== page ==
DHHS Commissioner Brenda Harvey noted that without the savings anticipated from the managed care initiative, MaineCare costs would have significantly exceeded the 6 percent annual increases in the proposed budget.

More details on the managed care initiative will be presented when hearings are held on the proposed budget beginning in February.

As noted in last week's Update, the second year of the budget includes a $3 million appropriation to increase MaineCare payment rates to physicians.  That amount would be matched with over $5 million in federal funds.

MMA Offers Summary of Bill Titles of Interest to Physicians

As reported in the most recent Weekly Update, the 123rd Maine Legislature has published lists of the bills by title filed by legislators and Executive Branch agencies by subject matter and by legislator.  You can find these lists on the web at:  http://janus.state.me.us/legis/lio/publications.htm.

The MMA staff now has summarized and categorized the bills of likely interest to the physician community and, once again, this legislature will face many important health care issues.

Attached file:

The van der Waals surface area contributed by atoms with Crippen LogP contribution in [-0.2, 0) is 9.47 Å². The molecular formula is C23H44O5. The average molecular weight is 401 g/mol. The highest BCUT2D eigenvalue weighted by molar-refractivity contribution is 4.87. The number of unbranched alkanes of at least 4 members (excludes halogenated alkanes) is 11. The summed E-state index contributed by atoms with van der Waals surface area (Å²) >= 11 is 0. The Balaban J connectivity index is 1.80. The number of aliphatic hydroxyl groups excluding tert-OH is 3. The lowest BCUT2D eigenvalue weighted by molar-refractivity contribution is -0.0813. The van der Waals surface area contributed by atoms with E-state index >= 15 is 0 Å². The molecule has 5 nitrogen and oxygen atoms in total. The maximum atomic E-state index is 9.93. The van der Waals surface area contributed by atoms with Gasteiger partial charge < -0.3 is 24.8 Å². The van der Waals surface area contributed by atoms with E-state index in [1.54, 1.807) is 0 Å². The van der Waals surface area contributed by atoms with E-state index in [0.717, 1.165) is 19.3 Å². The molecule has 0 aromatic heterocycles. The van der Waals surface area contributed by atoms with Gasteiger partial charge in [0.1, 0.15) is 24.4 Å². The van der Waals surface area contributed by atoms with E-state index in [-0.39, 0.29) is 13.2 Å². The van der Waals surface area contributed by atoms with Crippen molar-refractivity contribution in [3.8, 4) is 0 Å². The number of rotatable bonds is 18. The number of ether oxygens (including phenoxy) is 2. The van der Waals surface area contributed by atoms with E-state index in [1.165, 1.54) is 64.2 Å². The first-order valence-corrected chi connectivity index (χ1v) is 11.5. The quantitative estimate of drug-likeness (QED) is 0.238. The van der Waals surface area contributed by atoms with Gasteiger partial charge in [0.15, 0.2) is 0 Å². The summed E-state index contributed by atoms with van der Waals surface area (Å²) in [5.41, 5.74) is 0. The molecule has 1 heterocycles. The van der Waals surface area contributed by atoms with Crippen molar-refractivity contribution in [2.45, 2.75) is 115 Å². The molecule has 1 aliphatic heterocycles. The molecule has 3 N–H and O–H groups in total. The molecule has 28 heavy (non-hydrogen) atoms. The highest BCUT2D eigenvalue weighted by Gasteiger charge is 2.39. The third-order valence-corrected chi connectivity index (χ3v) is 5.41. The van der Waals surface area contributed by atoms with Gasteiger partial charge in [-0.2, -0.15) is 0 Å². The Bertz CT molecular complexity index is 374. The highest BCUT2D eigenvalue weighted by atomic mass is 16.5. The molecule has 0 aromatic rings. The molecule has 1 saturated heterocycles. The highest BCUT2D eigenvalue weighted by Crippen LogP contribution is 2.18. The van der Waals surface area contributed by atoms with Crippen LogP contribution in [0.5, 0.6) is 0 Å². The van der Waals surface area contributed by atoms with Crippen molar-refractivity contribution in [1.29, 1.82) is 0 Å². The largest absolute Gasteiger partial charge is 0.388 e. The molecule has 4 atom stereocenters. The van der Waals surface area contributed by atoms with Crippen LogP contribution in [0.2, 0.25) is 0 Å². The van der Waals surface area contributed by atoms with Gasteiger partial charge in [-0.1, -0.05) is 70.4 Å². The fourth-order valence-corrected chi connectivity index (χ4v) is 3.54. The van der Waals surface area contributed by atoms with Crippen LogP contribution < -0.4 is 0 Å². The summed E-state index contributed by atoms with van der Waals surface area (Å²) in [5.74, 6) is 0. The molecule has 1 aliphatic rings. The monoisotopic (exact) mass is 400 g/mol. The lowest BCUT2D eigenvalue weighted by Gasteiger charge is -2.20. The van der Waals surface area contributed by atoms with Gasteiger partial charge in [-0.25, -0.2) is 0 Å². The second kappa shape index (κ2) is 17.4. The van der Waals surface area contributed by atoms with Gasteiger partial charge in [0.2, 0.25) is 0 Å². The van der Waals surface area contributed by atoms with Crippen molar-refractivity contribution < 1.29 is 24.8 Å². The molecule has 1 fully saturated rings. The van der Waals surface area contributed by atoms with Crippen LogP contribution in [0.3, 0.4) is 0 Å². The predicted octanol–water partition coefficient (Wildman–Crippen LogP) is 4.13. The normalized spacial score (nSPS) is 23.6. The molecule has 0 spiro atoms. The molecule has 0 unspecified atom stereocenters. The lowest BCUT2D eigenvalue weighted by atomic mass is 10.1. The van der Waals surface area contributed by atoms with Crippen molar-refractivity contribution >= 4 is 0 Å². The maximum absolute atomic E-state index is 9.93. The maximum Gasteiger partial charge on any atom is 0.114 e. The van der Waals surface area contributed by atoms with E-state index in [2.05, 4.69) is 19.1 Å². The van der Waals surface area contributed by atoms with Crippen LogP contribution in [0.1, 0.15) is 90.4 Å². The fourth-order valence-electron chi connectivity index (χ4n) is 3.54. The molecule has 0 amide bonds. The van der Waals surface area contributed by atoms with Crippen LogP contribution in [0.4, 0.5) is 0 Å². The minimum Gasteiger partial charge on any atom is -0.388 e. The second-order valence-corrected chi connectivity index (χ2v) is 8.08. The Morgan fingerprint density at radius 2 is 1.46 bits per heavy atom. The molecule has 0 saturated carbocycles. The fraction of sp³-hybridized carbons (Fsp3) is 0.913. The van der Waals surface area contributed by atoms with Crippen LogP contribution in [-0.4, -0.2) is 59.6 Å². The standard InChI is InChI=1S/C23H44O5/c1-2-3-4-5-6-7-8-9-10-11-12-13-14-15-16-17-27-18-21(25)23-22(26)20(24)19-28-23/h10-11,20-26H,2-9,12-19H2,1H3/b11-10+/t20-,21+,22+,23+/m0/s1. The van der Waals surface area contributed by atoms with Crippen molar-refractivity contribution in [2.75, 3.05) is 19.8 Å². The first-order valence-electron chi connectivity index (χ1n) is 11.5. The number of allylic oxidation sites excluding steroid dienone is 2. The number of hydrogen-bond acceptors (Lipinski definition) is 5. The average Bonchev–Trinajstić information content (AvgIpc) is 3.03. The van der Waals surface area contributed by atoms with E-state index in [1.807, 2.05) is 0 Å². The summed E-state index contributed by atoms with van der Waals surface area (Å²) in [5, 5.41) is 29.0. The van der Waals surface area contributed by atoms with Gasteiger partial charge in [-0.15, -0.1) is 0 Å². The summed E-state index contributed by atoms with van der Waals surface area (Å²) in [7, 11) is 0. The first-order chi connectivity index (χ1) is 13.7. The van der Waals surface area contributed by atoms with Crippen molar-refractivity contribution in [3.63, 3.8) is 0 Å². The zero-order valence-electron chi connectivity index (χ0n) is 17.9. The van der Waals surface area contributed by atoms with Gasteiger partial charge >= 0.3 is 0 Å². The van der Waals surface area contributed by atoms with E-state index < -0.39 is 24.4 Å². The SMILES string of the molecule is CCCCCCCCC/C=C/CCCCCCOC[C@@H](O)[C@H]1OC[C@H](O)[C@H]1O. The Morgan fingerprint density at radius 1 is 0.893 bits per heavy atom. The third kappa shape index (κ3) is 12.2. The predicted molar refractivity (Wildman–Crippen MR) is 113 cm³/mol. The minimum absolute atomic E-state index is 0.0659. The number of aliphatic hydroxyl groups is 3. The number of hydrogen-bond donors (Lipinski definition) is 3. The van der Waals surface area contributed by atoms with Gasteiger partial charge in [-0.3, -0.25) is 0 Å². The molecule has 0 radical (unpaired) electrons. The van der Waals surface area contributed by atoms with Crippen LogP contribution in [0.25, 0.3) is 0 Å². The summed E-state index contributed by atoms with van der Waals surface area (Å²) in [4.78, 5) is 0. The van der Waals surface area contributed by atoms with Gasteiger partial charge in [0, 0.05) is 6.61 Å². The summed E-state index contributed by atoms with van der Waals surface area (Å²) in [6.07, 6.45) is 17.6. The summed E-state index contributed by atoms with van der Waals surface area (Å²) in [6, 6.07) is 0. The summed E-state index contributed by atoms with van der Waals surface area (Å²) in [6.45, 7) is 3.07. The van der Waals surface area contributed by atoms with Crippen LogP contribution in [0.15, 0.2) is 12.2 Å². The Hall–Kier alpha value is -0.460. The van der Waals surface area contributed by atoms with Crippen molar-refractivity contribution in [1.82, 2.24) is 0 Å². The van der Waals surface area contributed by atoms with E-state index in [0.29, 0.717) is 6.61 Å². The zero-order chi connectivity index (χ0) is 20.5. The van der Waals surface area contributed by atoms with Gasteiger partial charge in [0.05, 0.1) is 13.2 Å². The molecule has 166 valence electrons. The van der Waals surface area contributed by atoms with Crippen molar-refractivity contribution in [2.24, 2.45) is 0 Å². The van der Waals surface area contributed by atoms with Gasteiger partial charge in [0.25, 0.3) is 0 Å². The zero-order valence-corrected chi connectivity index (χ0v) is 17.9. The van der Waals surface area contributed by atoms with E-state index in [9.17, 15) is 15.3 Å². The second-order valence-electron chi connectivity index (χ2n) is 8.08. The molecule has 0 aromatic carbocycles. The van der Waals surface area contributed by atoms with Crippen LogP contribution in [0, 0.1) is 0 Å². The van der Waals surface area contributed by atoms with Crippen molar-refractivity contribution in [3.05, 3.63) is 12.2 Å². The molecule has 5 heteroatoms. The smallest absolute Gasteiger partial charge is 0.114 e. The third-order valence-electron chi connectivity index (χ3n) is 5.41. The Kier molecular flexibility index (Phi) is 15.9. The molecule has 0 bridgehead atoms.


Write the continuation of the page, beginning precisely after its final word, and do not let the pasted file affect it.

The MMA's bill list includes the following:

  • 5 bills on childhood obesity and physical activity
  • 2 bills on thimerosal in vaccines
  • 5 bills on pharmaceutical prescribing data
  • 16 bills on health care reform, including those on the Dirigo Health Program, single-payer health care, and a state-sponsored health insurer
  • health insurance mandates on infertility treatment, hearing aids, and cancer screening
  • 47 bills on insurance practices, including the regulation of insurance
  • 16 bills on medical liability, including bills on the timeliness of the screening panels, to shorten the statute of limitations in some instances, to study the medical malpractice situation, and to consider the health court concept
  • 27 bills on mental health and substance abuse issues
  • 14 bills on prescription drug issues
  • 27 bills on public health & safety issues
  • 23 bills on the regulation of health care facilities
  • 29 bills on scope of practice, licensing, and disciplinary issues for individual health care practitioners, including a bill to license lay midwives